By Patricia Fripp, CSP, CPAE


Salespeople are incredible. Like Hollywood actors, whenever they open their mouths, they are putting themselves and their company on the line, taking a risk in the hope of a favorable outcome. Just like actors, even the best, most experienced salesperson can use some coaching and polishing now and then.


Here are the 12 most common mistakes salespeople make and how to avoid them.


1. Unclear Thinking. If you can't describe the objective of your interaction in one sentence, you may be guilty of fuzzy focus, trying to say too much at once. You'll confuse your listener, and that doesn't make the sale. Decide exactly what you want and need to accomplish in this contact. What would be a positive outcome? For example, imagine that a busy executive says, "You have exactly ten minutes of my time to tell me what you want me to know about your company. In one sentence, tell me how I should describe your benefits when I talk to my managers tomorrow." At any stage of the sales process, you should know in advance why you are interacting, what benefits you are offering your prospect or client, and what you'd like the next step to be.


2. No Clear Structure. Make it easy for your prospect to follow what you are saying, whether in a casual conversation or a formal presentation of information and ideas. They'll remember it better — and you will too. Otherwise, you may forget to make a key point. If you waffle or ramble, you lose your listeners. Even for a conversation, mentally outline your objectives. What key "Points of Wisdom" do you want the prospect to remember? How will you illustrate each point? What phrases or slogans do you want to guarantee they will repeat afterwards? You speak to be remembered and repeated.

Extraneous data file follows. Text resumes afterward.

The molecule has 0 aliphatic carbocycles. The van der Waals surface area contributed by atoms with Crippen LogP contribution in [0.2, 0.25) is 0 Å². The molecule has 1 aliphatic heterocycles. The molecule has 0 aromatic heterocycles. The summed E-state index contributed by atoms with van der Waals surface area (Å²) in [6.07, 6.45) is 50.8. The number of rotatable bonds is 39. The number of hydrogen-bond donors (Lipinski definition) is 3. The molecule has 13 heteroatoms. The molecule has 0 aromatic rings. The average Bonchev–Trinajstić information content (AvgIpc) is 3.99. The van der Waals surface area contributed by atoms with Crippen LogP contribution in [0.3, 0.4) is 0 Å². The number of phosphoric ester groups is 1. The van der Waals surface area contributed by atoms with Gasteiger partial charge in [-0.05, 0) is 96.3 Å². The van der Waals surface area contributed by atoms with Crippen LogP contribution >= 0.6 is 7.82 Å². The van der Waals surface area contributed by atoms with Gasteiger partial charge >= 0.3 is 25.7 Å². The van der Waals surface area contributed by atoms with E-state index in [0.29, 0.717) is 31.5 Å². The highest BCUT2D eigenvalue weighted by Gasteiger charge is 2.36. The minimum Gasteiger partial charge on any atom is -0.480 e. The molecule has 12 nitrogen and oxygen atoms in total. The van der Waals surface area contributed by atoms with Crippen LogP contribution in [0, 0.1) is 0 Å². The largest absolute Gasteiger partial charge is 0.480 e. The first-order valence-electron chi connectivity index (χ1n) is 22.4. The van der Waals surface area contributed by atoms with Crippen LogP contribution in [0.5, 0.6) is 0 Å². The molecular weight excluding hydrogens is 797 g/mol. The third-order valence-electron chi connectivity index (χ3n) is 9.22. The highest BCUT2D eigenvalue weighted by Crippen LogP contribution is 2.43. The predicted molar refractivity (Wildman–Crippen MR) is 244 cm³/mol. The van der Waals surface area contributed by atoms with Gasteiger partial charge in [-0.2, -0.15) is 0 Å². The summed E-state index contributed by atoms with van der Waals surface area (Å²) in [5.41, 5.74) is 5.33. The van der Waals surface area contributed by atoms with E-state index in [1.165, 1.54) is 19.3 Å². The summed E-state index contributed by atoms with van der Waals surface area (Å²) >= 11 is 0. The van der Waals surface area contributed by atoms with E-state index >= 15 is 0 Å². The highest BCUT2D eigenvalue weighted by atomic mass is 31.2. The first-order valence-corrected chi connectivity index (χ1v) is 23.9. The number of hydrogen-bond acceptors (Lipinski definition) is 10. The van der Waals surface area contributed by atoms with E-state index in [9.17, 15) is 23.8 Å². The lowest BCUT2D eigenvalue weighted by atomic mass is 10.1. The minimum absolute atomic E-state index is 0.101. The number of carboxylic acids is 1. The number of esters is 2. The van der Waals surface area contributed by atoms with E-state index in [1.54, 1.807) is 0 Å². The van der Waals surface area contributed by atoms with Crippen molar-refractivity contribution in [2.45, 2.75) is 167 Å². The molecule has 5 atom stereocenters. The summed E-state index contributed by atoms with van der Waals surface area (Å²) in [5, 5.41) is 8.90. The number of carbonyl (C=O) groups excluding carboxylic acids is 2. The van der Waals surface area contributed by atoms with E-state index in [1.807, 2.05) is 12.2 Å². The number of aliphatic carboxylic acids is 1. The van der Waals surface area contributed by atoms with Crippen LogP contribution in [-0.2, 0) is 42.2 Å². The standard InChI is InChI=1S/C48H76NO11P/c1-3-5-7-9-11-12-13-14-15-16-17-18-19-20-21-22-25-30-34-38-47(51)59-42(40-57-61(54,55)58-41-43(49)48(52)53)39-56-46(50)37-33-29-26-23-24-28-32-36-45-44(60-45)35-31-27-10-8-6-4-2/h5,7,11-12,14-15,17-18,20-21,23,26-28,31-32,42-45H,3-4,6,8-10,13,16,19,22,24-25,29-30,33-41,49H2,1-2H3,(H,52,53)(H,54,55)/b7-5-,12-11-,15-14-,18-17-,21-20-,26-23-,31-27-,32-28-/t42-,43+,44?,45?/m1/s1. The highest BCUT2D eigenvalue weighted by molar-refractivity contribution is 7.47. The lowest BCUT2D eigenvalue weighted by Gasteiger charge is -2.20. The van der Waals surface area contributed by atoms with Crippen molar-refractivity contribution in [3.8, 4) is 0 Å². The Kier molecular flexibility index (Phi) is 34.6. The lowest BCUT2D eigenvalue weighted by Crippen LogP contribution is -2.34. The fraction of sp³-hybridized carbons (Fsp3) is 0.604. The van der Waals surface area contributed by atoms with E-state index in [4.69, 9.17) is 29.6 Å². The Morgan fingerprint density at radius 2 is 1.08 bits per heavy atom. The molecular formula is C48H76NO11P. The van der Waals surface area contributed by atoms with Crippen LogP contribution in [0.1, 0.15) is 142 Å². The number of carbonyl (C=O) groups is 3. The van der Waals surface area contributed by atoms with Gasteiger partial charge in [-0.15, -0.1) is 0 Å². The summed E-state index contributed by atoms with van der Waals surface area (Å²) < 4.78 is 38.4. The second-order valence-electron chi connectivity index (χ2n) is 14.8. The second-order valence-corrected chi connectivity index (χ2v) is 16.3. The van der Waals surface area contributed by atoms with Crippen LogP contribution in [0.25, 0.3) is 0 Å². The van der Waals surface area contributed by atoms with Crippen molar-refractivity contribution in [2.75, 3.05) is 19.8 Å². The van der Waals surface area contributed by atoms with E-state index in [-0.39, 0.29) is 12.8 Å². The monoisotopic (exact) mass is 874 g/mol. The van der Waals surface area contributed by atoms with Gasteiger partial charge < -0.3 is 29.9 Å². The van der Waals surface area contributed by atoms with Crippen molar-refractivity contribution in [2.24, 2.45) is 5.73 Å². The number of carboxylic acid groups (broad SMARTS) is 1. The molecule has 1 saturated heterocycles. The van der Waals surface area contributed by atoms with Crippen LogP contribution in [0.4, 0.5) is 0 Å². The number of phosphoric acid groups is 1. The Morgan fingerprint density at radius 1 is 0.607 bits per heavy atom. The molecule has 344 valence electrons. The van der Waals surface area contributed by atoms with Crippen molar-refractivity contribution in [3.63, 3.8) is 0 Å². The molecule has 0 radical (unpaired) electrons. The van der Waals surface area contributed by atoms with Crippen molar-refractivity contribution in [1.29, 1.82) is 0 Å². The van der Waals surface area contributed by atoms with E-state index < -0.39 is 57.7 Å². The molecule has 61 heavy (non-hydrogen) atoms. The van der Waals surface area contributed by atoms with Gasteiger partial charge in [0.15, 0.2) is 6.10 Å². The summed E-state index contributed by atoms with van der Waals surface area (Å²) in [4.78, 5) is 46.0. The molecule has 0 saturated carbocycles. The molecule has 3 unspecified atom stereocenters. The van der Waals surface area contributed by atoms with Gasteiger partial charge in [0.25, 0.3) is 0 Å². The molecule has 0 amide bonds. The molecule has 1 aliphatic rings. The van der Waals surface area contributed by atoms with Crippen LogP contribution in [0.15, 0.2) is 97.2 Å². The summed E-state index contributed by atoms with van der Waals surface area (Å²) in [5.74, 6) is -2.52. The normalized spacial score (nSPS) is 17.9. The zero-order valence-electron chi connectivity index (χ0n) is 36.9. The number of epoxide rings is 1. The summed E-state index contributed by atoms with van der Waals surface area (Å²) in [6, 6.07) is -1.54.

3. Talking Too Much. Salespeople often talk too much about themselves and their service or product. They make a speech rather than having an exchange or interaction, otherwise known as conversation. The key to connecting with a client is conversation; the secret of client conversation is to ask questions; the quality of client information received depends on the quality of the questions &mdahs; and waiting for, and listening to, the answers! In fact, a successful encounter early in the sales process should probably be mostly open-ended questions, the kind that require essay answers rather than just "yes" and "no." And don't rush on with preprogrammed questions that pay no attention to the answer you've just received. Learn to listen, even pausing to wait for further comments. Silence draws people out.


4. No Memorable Stories. People rarely remember your exact words. Instead, they remember the mental images your words inspire. Support your key points with vivid, relevant stories. Help them "make the movie" in their minds by using memorable characters, exciting situations, intriguing dialogue, suspense, and humor. Telling stories of satisfied clients and painting a picture of how this client’s condition will be improved with your product or service are appropriate.


5. No Third-Person Endorsements. There's a limit to how many bold claims you can make about your company and product results, but there is no limit to the words of praise you can put in the mouths of your delighted clients. Use case histories of your clients' success stories about the benefits they received from your service or product. When you are using their actual dialogue, you can say much more glowing things about yourself and your company than you could if the words were your own. Your endorsement stories should use the same ingredients as a good Hollywood movie: create memorable characters, use vivid dialogue, and provide a dramatic lesson learned.


6. No Emotional Connection. The most powerful communication combines both intellectual and emotional connections. Intellectual means appealing to educated self-interest with data and reasoned arguments. Emotion comes from engaging the listeners' imaginations, involving them in your illustrative stories by frequent use of the word "you" and from answering their unspoken question, "What's in this for me?" Obviously, a customer is going to justify doing business with you for specific analytical reasons. What gives you the edge is creating an emotional connection too. Build this emotional connection by using stories with characters that they can relate to and by providing a high You/I ratio, using the word "you" as often as possible and talking from their point of view.